Two new startups recently moved into The Incubator at MAGNET: Motion Resolution and Real Time Imaging. Motion Resolution is working on a new pedal design for high-end cyclists. Early tests have shown a dramatic increase in efficiency using the new design, so much so that one of the Ride Across America team members has volunteered to test the pedal during the event. Real Time Imaging aims to simplify dental procedures by making them easier, safer and more efficient to perform through an innovative real-time imaging technology via the miniaturization of the medical fluoroscope. Check out their website for brief overview of their product. I wish both companies the best of luck and look forward to working with them! The Incubator at MAGNET
The Society of Manufacturing Engineers (SME) is holding its 2012 Annual Conference right here in downtown Cleveland. MAGNET is proud to be one of the co-sponsors of this event. The conference opened on Saturday, June 2 and concluded, Tuesday, June 5, with plant tours to NASA Glenn Research Center and Lincoln Electric. On Monday morning, more than 800 engineers packed the ballroom at the Marriott Cleveland Downtown for an elegant breakfast buffet and the early-morning keynote presentation by James M. Free, Deputy Director of NASA GRC. Free shared the many ways that NASA’s mission is continuing as the focus shifts from the Space Shuttle program to deep space exploration. He also highlighted the way NASA is transferring technology to manufacturing applications here on earth. As a prime example of NASA’s terrestrial focus, Free gave a shout out to MAGNET and MAGNET’s President & CEO Dan Berry who was in the audience. That kind acknowledgement came as he presented the names of the nine Northeast Ohio companies that recently each won 40 hours of NASA expert technical consultation through the new Manufacturing Innovation Project sponsored by MAGNET, the City of Cleveland and Cuyahoga County. After Free’s keynote presentation, attendees had a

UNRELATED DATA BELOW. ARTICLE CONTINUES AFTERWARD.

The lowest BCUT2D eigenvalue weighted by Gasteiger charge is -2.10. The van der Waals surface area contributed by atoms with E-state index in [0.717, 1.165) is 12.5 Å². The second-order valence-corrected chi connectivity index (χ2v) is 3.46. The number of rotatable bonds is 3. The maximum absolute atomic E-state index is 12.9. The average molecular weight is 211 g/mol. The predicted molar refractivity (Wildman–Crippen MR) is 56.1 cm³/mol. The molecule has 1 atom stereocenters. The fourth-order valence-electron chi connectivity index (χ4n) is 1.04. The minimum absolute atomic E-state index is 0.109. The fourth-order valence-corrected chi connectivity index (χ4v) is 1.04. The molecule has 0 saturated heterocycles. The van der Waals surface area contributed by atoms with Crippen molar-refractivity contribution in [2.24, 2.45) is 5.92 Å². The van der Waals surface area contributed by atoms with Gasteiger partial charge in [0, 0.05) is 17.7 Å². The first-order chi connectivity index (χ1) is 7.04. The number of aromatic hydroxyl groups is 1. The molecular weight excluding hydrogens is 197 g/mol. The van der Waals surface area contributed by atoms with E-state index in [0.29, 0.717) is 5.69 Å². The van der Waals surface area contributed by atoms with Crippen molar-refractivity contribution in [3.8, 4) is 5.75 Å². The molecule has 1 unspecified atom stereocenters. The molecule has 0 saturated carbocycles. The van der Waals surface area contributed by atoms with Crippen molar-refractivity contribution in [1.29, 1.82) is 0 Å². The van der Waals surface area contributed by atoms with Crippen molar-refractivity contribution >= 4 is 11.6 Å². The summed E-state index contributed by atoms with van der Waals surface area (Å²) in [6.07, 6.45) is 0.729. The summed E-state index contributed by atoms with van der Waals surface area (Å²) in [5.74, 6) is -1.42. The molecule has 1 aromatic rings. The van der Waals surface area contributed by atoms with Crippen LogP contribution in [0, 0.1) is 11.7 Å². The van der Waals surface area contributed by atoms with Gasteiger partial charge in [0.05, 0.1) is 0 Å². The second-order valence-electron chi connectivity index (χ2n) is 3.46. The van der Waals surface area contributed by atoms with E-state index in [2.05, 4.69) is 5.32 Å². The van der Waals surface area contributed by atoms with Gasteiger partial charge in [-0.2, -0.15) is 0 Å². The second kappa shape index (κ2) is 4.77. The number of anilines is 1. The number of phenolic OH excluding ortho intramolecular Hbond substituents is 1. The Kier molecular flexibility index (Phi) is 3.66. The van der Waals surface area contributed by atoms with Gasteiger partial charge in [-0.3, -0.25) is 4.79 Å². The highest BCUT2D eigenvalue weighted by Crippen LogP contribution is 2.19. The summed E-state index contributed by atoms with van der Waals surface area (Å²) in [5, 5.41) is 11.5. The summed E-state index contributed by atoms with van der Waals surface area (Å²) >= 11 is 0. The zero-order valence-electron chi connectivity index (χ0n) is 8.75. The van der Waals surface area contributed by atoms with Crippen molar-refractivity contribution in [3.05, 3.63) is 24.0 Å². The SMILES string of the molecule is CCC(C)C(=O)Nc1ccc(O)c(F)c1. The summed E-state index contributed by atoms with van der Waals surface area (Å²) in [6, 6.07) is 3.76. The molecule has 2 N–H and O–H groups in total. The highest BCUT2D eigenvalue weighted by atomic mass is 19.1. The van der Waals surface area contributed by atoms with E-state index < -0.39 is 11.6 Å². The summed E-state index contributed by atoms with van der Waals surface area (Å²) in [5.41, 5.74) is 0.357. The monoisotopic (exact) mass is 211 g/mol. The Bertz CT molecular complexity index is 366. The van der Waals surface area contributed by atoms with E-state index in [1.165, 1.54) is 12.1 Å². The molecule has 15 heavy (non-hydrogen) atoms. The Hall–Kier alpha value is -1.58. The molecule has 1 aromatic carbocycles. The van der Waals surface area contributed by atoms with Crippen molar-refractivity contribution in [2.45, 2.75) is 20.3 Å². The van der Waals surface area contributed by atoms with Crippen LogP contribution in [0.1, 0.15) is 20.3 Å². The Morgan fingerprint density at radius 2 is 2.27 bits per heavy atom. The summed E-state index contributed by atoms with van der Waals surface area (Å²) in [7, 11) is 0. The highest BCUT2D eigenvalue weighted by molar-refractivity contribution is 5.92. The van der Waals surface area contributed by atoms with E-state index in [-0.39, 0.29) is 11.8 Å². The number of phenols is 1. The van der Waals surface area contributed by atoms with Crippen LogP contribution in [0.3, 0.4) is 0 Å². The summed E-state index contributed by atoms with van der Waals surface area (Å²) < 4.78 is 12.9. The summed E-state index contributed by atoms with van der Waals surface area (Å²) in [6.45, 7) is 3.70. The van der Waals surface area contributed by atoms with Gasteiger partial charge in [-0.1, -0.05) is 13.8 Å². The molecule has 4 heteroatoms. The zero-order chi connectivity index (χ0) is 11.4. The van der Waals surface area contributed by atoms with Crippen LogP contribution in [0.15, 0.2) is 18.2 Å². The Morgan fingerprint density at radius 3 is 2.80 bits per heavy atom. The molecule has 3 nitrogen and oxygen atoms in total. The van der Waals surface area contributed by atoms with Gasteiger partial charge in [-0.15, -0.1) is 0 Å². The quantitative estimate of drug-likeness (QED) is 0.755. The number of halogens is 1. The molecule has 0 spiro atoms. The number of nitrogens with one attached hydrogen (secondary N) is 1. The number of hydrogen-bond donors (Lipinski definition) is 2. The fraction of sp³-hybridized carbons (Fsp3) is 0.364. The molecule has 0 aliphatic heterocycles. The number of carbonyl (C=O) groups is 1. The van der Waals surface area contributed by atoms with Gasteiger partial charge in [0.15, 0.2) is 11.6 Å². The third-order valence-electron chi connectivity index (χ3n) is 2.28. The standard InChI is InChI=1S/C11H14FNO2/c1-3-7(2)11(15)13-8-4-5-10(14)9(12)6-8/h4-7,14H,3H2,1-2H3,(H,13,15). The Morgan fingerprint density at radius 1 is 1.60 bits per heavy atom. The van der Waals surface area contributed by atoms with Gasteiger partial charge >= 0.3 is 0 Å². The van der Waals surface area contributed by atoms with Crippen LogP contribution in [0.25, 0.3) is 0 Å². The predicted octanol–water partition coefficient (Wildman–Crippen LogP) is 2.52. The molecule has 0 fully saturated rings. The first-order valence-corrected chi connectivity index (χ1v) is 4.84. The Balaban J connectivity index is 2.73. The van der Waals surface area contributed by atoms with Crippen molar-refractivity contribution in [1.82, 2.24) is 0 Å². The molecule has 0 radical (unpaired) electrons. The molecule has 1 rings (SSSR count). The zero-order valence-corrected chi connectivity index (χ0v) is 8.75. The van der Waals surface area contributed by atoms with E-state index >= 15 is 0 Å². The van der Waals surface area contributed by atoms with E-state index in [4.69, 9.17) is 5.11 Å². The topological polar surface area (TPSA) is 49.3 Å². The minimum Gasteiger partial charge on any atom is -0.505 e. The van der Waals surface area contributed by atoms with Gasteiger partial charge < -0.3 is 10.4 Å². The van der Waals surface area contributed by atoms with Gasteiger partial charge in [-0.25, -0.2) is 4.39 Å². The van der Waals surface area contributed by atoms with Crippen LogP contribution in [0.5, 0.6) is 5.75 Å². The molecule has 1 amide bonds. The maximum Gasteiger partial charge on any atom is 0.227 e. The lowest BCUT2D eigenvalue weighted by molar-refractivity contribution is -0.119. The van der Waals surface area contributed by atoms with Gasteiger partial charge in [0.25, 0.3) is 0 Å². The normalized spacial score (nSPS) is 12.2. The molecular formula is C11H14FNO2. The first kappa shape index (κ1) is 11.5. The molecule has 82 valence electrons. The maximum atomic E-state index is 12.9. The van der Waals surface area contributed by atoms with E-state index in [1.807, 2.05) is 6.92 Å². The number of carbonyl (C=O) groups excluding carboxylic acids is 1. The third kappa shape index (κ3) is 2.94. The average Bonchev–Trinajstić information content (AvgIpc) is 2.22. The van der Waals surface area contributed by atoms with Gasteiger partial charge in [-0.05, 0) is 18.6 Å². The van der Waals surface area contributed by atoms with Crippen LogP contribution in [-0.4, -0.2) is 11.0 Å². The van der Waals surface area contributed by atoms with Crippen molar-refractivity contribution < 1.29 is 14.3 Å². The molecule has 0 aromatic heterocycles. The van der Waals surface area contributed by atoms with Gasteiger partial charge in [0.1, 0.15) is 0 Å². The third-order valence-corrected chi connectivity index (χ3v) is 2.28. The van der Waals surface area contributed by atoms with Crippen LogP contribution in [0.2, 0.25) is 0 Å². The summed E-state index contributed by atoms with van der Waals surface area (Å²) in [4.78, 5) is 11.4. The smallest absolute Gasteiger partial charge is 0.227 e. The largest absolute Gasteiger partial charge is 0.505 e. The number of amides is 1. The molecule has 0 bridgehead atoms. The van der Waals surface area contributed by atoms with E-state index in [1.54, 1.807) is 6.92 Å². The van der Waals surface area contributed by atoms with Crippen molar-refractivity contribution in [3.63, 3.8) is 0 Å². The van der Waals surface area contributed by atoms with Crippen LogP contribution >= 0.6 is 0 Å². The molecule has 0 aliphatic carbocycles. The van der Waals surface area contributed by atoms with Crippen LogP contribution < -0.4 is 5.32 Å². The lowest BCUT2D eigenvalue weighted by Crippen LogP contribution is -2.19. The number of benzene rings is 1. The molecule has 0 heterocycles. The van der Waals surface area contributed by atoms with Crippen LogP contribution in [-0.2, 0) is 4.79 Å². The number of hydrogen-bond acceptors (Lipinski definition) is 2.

Last week, I attended the CoDev 2012 Conference in San Diego–which had as its focus the topics of Co-Development and Open Innovation. This was the eleventh annual such gathering, sponsored by The Management Roundtable and the Product Development Management Association. The conference’s tagline is: "Achieving Higher Open Innovation Returns While Managing Risk, Cost & Uncertainty." Open innovation is the practice of looking outside your organization for expertise and/or ideas that can help you pursue new products or new business models. I expected to hear about a long history of success stories from many of the companies presenting case studies which included large firms such as Corning, Avery Dennison, and Kraft Foods. What I actually heard was that a disciplined, systemic approach to open innovation that has full backing of the organization is more of an aspiration than a reality right now, as these firms are still working on how to make it work for them. It should not surprise me that these firms don’t quite have it right because open innovation is difficult, even for large firms. Getting your organization to make innovation a key element of your business strategy is difficult enough in its own right, and figuring out